YEAR OF 1959
In 1959 I was in my fourth year of the Trainee
Technician course, stationed at the Deepdene Telephone Exchange, a typical suburban
2000-type exchange, parented on Hawthorn exchange.
I turned 18 in September of 1957, and quickly
obtained my car driving licence and bought a small second-hand car in October 1958. This was a 1948 Ford Anglia
In 1959, I disposed of the Anglia
and bought a secondhand Austin A40 sedan. I had the A40 until 1961, when I bought my final second hand
sedan, an Austin Cambridge A55, which lasted until 1969!.
MOVING TO MONT ALBERT
November of 1959 we moved house from the shop in Auburn to the "country" in the beautiful tree-lined street of Mont Albert
Rd, Mont Albert, 15 km east of the Melbourne CBD.
Oh yes, our hound "Terry" came with us!
Our house was a 1924 Californian bungalow, of which
thousands were built in the 1920s across Australia, mostly conforming to a standard design, with a front verand, a centre
passageway, external weatherboardxss, tiled roof, a garage, and on a large piece of land 110 ft by 35 ft, huge!
It had a lawn at the front, and a big garden at the
back, with many fruit trees, and a Hills rotary clothes' line!.
Immediately to the rear were public tennis courts! There was a driveway and garden, and an outdoor laundry and toilet.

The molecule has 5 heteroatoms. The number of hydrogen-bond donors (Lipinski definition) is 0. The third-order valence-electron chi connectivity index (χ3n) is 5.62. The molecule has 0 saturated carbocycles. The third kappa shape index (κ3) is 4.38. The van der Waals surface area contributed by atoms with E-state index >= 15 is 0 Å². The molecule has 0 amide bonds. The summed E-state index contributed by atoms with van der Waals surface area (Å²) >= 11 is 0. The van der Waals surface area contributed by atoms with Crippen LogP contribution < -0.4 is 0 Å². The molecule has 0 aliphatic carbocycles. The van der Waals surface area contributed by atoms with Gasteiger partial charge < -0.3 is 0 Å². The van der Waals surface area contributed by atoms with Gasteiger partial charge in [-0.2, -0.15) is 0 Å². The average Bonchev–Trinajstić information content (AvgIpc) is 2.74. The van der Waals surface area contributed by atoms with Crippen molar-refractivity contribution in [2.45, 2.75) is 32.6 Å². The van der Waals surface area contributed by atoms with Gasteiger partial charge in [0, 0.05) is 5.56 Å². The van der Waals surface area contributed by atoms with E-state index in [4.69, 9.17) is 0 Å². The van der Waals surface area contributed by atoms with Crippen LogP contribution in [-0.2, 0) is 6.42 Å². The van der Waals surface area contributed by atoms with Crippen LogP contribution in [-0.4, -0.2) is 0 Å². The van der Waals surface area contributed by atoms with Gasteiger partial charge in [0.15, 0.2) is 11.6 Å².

The house has remained in the family ever since, and
it's my place of residence.
It has been extensively modernised, and has had several
facelifts, but its still the same house!
RADIO HOBBY AND THE AR8 RECEIVER
In May of that year I purchased
my first general coverage communications
receiver to support
my passion for shortwave radio monitring and high freqeuency propagation research.
I bought this
from A,C.E Radio in Sydney fior 34 pounds, 17 shillings and sixpence, which was a lot of money in those days.
receiver was a communications receiver made by AWA (Amalgamated Wireless Australia) during World War 2 for use in aircraft.
They ere used in locally made aircraft like the Wirraway and imported aircraft like the Hudson. The AR8 is part of a set that
consists of the AR8 receiver, the AT5 transmitter, and an Aerial Coupling Unit.
All units are
in the shape of a cube and can sit on top of each other. These are connected to a Junction Box and a power supply. There are
two power supplies for this radio set. A dynamotor set for 12 or 28 volt DC use, and a mains powered unit for 240 volt use.
is a unique design as it has 2 RF front ends, and a common IF and Audio section, similar to the English R1116 receiver. The
RF sections are an LF unit and a HF unit and have independent controls, making it easy to switch between 2 stations.
There is a red
pilot lamp on the top right hand front panel, to indicate the receiver is on, and a dial light behind each scale, which is
turned on for the appropriate RF section, indicating which section is in use.
The valve heaters
and pilot lamps are arranged in a series/parallel fashion to enable either 12 volt or 24 volt operation. The receiver weighs
31 pounds. It has a sensitivity of better than 3 microvolts below 9.5 MHz and better than 10 microvolts above 9.5 MHz. The
frequency coverage is 140-740 MHz and 0.765-20 MHz.
I erected a 60 metre half-wave centre fed
dipole antenna in the back yard - this is the same antenna I use today, which is connected to the receiver via a Pi-section
antenna tuning unit/coupler!